At an Austin news conference, lawyers Tony Buzbee and Dan Cogdell promise a protracted fight to acquit the beleaguered attorney general. They also poked fun at the lead impeachment prosecutors, Rusty Hardin and Dick DeGuerin, saying the pair were introduced earlier by the Texas House “like they were the homecoming king and queen.”
Legislature Makes Seismic Shifts on Civil Courts
Lawmakers upended the state’s system of elected district court judges and regional intermediate appellate courts as business interests won a new court system for complex business disputes. The 2023 legislature rejected efforts to cut local governments out of public nuisance suits and weaken the state’s anti-SLAPP statute.
Amici Take Sides in $1.6B IBM, BMC Appeal
Six amicus briefs have been filed with the Fifth Circuit in the case where IBM is trying to undo a $1.6 billion judgment entered against it after a bench trial before U.S. District Judge Gray Miller. BMC had filed a cross appeal in the lawsuit but dropped that fight in April to “simplify and shorten the proceedings.”
Fifth Circuit Seeks SCOTX Input in Flight Attendants’ Boeing Suit
A three-judge panel of the Fifth Circuit has asked the state’s high court to answer two certified questions that will determine if two flight attendants, Marvin Sanders and Matthew Sodrok, can proceed with their suit against Boeing over the alleged malfunction of a smoke detector on one of the company’s planes.
Trucking Co. Werner Can’t Duck $116M Fatal Crash Judgment on Appeal
In an “exceedingly rare” move, as a dissenting justice noted, the case was not first decided by a three-justice panel before the en banc court considered it. The court’s May 18 divided decision generated two dissents and likely set the stage for an appeal to the Texas Supreme Court.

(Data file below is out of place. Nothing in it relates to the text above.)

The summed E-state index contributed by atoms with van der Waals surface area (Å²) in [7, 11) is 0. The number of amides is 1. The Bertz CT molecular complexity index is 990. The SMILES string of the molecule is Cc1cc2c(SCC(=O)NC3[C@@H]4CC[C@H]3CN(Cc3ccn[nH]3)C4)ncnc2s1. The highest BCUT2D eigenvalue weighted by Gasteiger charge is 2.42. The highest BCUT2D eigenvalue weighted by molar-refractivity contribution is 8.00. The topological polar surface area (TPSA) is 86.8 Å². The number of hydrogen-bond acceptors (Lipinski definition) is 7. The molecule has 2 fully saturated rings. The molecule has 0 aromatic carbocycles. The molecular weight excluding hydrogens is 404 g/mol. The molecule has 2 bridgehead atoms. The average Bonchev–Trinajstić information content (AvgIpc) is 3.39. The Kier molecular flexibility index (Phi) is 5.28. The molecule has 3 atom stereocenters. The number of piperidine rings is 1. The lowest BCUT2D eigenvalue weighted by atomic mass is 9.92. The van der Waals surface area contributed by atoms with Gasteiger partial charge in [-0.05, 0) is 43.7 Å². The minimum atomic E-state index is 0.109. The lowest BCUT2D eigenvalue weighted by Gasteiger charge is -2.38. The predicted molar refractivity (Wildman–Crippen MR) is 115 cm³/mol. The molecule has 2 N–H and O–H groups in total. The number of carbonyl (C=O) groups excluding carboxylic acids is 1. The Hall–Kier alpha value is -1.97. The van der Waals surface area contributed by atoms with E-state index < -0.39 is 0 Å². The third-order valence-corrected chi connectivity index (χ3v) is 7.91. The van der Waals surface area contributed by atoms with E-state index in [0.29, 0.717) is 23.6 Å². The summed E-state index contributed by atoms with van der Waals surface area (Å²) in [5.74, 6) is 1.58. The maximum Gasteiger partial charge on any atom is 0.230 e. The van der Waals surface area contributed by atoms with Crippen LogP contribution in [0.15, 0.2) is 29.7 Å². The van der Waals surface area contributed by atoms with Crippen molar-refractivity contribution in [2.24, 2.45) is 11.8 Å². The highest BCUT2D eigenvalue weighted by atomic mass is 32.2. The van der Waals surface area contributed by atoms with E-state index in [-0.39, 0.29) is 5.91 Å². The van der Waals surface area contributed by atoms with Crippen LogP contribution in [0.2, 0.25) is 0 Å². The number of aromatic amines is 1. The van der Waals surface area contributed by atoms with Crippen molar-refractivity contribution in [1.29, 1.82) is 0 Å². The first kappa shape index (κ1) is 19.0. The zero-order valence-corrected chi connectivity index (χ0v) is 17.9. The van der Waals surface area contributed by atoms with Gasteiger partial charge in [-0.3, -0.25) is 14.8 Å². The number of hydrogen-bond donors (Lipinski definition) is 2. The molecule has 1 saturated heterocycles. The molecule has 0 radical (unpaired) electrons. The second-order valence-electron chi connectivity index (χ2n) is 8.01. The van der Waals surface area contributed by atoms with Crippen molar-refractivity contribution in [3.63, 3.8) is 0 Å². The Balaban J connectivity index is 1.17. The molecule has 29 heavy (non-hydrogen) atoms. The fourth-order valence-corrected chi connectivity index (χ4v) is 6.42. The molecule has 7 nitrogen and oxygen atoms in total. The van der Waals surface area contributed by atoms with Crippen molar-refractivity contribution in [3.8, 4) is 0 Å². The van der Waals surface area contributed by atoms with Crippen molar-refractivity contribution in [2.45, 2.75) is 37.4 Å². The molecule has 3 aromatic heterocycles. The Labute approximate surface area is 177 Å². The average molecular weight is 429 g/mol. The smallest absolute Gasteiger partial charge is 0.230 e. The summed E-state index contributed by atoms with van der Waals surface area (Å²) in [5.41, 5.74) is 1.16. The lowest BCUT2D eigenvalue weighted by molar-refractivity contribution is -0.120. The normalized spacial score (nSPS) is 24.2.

Litigation Roundup: Kinder Morgan Prevails at SCOTX, LG Chem Does Not
In this edition of Litigation Roundup, Kinder Morgan gets a win at the Texas Supreme Court in a tax fight with a school district, a jury sides with the widow of a NASA astronaut in a probate dispute involving space artifacts, and a Houston company is accused of monopolizing an ERCOT savings program.
Unprecedented Situation — Creating Case Law for the New Court of Appeals
The Senate has now approved the House’s revisions to the bill that would form the new Fifteenth Court of Appeals for commercial cases. Once the two chambers of the Legislature sign the final version of the bill, the creation of that new court awaits only the governor’s signature.
Before long, that court’s justices will take office and its docket will begin to fill with cases. As a brand new institution, the Fifteenth Court will have no precedent of its own to apply in those cases. With apologies for the pun, that court will face an “unprecedented” situation.
Texas Justices Decline to End Winstead Malpractice Suit
The court unanimously determined that at this stage in proceedings USA Lending Group had presented enough evidence to avoid Winstead’s bid to have the lawsuit tossed under the Texas Citizens Participation Act. Assuming without deciding that the state’s anti-SLAPP law applies to this case, the justices found that USA Lending should be allowed to proceed in the trial court with the suit accusing the firm of failing to request $1.2 million in damages in a motion for default judgment.
15th COA Bill Nears Enactment
Legislation to create a new intermediate appellate court to hear cases involving state government and appeals from new business specialty courts advances as the legislative session starts to wind down.
Litigation Roundup: Investors Sue Blackstone over ‘Rushed’ $788M Sale, SCOTX Decides Arbitration Spat
In this week’s edition of Litigation Roundup, the state of Texas turns to Gibson Dunn & Crutcher to defend it in a long-running lawsuit over the quality of foster care, minority investors in an energy company allege one of the world’s largest hedge funds breached its duties in a rushed $788 million sale, and the Texas Supreme Court clarifies the reach of arbitration provisions.